> First, d'Inverno is not referring to what observer A _sees_ (as with his eyes), but to what observer A _measures_. An "observer" in special relativity refers to a full grid array of synchronized clocks and standard rods which record the location and time of events which occur. This is different from "visual" observation in that "seeing" means the entire collection of light rays which converge upon one's eyes.

The difference between sees and measures is rather "tricky". d'Inverno writes:
"Since the speed of light is a constant, B will see the light from source 2 before seeing the light from source 1 etc." That means B needs two detectors and two clocks to measure when the light source signals reach him.

d'Inverno also writes:
"From the configuration it is clear that A will judge that the two events when the light sources first switch on, occur simultaneously" IMO (I agree) d'Inverno does not write what A actual sees. IMO he also does not write what A observes nor what A measures. However my interpretation of the text is that if "you" perform this experiment A actual sees the light sources simultaneous. (measures it arrive time)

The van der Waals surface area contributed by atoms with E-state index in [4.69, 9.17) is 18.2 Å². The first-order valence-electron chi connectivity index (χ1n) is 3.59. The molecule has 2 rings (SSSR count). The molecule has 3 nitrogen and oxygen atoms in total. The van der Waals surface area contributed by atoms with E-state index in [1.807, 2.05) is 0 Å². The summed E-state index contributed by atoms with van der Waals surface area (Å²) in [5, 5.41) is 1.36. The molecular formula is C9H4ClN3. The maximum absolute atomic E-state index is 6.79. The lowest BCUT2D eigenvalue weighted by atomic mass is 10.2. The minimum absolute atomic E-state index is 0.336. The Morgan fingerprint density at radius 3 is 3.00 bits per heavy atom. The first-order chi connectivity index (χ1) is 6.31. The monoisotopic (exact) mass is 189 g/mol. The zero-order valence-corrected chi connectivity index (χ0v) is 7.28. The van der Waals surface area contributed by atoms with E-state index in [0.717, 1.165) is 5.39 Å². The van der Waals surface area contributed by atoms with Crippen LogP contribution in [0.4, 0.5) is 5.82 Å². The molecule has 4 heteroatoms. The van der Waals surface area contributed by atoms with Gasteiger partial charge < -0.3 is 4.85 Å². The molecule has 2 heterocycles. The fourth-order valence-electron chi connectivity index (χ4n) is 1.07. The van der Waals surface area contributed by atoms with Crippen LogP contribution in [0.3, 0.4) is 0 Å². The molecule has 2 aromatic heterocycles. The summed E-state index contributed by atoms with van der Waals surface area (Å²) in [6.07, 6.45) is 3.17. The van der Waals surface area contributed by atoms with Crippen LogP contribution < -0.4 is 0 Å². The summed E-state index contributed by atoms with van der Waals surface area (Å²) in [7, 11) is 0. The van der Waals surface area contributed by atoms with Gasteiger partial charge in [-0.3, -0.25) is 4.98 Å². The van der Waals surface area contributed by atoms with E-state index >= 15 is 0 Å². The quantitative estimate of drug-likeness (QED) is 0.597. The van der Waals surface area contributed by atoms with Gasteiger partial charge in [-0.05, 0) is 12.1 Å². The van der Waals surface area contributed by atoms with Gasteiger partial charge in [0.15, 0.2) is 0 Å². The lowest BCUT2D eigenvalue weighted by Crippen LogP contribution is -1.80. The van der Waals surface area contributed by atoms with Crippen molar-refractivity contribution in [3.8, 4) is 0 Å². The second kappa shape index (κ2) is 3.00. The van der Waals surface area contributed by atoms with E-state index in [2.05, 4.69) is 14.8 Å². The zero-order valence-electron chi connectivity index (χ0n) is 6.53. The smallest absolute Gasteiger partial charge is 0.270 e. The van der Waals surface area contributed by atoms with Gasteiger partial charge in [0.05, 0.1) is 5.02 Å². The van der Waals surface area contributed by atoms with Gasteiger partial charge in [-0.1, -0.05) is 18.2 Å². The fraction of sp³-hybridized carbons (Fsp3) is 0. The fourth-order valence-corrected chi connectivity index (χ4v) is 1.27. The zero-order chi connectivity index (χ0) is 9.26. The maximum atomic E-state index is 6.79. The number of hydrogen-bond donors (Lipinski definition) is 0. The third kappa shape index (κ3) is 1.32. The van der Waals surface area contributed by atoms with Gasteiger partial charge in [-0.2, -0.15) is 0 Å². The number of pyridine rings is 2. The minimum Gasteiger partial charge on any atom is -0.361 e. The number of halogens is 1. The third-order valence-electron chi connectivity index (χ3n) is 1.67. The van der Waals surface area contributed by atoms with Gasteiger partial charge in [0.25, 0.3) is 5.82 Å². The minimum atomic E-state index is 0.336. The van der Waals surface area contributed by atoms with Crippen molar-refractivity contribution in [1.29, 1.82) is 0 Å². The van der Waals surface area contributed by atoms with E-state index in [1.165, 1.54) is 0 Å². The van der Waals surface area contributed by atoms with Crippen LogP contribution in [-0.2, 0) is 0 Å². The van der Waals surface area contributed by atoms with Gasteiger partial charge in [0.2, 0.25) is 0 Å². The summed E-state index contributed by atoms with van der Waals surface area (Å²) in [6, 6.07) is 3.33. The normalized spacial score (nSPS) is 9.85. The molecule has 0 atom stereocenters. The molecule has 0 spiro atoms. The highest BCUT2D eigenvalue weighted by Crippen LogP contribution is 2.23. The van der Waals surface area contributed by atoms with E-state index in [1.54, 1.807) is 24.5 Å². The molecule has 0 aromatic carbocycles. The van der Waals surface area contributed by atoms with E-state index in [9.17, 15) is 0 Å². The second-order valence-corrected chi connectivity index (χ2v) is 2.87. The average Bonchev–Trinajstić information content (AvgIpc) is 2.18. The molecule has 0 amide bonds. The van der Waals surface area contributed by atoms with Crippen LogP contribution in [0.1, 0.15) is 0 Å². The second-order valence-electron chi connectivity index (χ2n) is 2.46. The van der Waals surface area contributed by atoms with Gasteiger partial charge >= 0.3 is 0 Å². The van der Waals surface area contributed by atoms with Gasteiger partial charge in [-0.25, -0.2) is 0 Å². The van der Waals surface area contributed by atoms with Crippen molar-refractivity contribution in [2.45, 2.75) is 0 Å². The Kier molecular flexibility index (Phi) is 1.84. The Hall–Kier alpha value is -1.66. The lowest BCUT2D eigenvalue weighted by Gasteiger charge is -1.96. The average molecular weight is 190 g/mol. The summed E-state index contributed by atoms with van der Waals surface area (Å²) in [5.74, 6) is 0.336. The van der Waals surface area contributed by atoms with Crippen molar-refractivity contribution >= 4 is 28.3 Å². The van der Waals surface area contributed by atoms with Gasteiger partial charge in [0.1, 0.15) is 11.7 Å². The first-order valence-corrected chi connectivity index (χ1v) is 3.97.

> Second, d'Inverno refers to the light observed by A, not any measurements A makes as to the length of the train carriage. He stipulates that the proper length of the carriage is equal to the proper distance between the electrical devices, and therefore A being equidistant from each event will observe that they occurred simultaneously.

IMO the drawing the drawing does not reflect the situation when v>0 IMO as I already stated before when v>0 there is length contraction implying that the firing devices do not fire simulataneous and that A does not see the lights simultaneous.

IMO the real question to be answered is: Is length contraction involved in the train experiment ie fig 2.13 (Part of 2.10 The relativity of simultaneity)

 > > (Assuming the train moves from left to right, than FD1 (left) will be activated before FD2 (right)) (Contrary what the book suggests)
 > You misunderstand. In order to measure the length of an object you must mark its endpoints simultaneously. That is, in effect, what observer A has done by observing the two light sources to have switched on simultaneously. Observer A will _therefore_ measure a different length of the carriage than will be measured by observer B. However, observer B will not agree that the two events occurred simultaneously. They each have a different mixture of space and time, but they will both agree on the spacetime interval between the events.